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Phoenix is making changes to cooling centers to protect more people from heat

ARI SHAPIRO, HOST:

Record-breaking heat in Phoenix last summer killed an unprecedented 645 people. So this year, officials are expanding the hours cooling centers are available in hopes of saving more lives. Katherine Davis-Young of member station KJZZ reports.

KATHERINE DAVIS-YOUNG, BYLINE: In mid-July last year, when temperatures were climbing as high as 119 degrees, Raquel Parra was inside a cooling center run by a charitable organization. She'd been living in a tent for several months following an eviction. She'd been coming here every day to cool off. The problem was the cooling center was only open during the day. At night, she'd go back to the tent.

RAQUEL PARRA: You're still in the heat. Whether the sun goes down or not, it's still hot outside.

DAVIS-YOUNG: Phoenix has seen homelessness increase about 50% in just 5 years. Shelters across the metro area are full. Temperatures never dropped out of the 90s most nights last July. Parra had been selling her plasma just to afford occasional stays in a motel, but she was struggling on most other nights, when she couldn't get out of the heat. A few times, she even called 911.

PARRA: I was throwing up the whole night. I couldn't even eat nothing. I just couldn't put my head up. I was just out of it. The dehydration - it really got to me that day.

DAVIS-YOUNG: Officials found a third of heat-related 911 calls like Parra's happened at times when most heat relief sites were not open. So for the first time ever this year, the city is offering a 24/7 cooling center.

RACHEL MILNE: We're going to be taking away some of these countertops and really just making it a welcoming place, with some chairs and tables.

DAVIS-YOUNG: Phoenix Office of Homeless Solutions director Rachel Milne gave me a preview recently of a little room in the corner of the city's central Burton Barr Library. Across the Phoenix area, there's a seasonal heat relief network that includes cooling sites run by churches or nonprofits, as well as public buildings. Milne says, for decades, the flagships of this patchwork system have been libraries.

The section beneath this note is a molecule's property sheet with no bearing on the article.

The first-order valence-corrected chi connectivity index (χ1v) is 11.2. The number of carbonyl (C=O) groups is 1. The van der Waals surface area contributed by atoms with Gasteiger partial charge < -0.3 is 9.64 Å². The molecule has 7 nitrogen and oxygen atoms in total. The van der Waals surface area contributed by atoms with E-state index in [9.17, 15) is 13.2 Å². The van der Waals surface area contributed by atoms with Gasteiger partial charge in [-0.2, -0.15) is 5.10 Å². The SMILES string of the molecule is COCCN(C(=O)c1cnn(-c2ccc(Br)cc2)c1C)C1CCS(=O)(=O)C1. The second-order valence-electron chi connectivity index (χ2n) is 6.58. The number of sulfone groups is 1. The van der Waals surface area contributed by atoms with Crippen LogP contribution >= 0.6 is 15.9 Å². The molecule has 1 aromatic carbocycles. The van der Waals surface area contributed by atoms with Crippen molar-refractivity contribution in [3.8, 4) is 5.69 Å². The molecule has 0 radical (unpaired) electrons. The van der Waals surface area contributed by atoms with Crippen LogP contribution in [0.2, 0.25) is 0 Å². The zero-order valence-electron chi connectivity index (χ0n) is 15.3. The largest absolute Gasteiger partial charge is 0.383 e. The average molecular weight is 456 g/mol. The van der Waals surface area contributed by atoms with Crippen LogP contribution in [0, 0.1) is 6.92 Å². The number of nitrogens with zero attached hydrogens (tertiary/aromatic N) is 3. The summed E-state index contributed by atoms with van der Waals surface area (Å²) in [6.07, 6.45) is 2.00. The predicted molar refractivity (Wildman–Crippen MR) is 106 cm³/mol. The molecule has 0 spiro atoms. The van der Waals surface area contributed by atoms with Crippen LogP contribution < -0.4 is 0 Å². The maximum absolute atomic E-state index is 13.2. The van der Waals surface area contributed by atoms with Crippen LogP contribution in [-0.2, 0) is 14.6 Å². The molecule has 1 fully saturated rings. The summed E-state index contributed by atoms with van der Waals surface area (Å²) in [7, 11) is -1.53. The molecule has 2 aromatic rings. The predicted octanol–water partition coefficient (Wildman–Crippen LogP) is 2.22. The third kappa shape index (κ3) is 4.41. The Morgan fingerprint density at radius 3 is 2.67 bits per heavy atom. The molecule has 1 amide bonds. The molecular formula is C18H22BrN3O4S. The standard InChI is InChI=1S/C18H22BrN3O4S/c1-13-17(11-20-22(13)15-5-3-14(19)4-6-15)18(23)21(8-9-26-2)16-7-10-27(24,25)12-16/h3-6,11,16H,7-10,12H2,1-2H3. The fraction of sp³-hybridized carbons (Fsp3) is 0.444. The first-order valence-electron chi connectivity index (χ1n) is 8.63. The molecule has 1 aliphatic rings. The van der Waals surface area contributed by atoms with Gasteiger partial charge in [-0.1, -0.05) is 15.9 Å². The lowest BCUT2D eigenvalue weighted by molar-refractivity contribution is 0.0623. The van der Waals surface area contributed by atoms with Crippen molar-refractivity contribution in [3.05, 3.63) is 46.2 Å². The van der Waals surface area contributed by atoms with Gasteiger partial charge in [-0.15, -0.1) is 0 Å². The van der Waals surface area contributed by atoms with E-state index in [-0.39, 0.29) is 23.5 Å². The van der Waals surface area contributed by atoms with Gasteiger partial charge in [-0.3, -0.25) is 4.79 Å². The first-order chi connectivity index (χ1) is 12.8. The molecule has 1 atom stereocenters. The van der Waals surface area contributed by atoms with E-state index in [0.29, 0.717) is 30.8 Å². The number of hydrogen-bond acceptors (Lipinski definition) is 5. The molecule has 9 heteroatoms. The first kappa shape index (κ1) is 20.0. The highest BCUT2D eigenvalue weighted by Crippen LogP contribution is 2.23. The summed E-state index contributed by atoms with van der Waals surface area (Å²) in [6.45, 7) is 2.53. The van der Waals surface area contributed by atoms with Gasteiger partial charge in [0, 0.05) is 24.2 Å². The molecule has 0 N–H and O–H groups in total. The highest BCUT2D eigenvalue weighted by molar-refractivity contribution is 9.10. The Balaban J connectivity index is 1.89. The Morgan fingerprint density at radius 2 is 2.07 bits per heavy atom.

MILNE: Anyone can come in. We supply them with water. It's a safe place to be. But our libraries close, for the most part, at 5 p.m.

DAVIS-YOUNG: Now, this room in this library is open at all hours. There are no beds. It's not meant as a shelter, and visitors who arrive after hours don't have access to the main part of the library. But the site does offer water, bathrooms and enough space for about 50 people at a time to sit in air conditioning. It's staffed by security and navigators who can connect visitors with whatever services they might need.

MILNE: Are they possibly experiencing homelessness? Did their air conditioning go out at their home, and they're just looking for a cool place to be?

DAVIS-YOUNG: The city is also extending hours to 10 p.m. at three other library branches and adding overnight hours at a senior center for the first time. David Hondula directs the city's Office of Heat Response and Mitigation. He's hopeful these changes could make a big public health impact.

DAVID HONDULA: So I think we might see fewer 911 calls in those overnight and extended hours, but I think we might even see fewer 911 calls the next morning or the next afternoon.

DAVIS-YOUNG: None of this is cheap. The 24-hour library site alone will cost nearly $600,000 for round-the-clock staffing through September. Funding is pieced together from federal pandemic aid. That money runs out in 2026, so there's no guarantee these programs will last beyond this summer. Hondula says the costs are well-justified.

HONDULA: We're hopeful and we have some confidence that the measures the city has taken have saved lives over the past few summers and prevented the impacts from being worse.

DAVIS-YOUNG: But heat-related deaths in Maricopa County have broken new records every year since 2016. Hondula says the goal still is to find the right interventions to start turning that trend around.

For NPR News, I'm Katherine Davis-Young in Phoenix.

(SOUNDBITE OF WIZ KHALIFA SONG, "MEZMORIZED") Transcript provided by NPR, Copyright NPR.

NPR transcripts are created on a rush deadline by an NPR contractor. This text may not be in its final form and may be updated or revised in the future. Accuracy and availability may vary. The authoritative record of NPR’s programming is the audio record.

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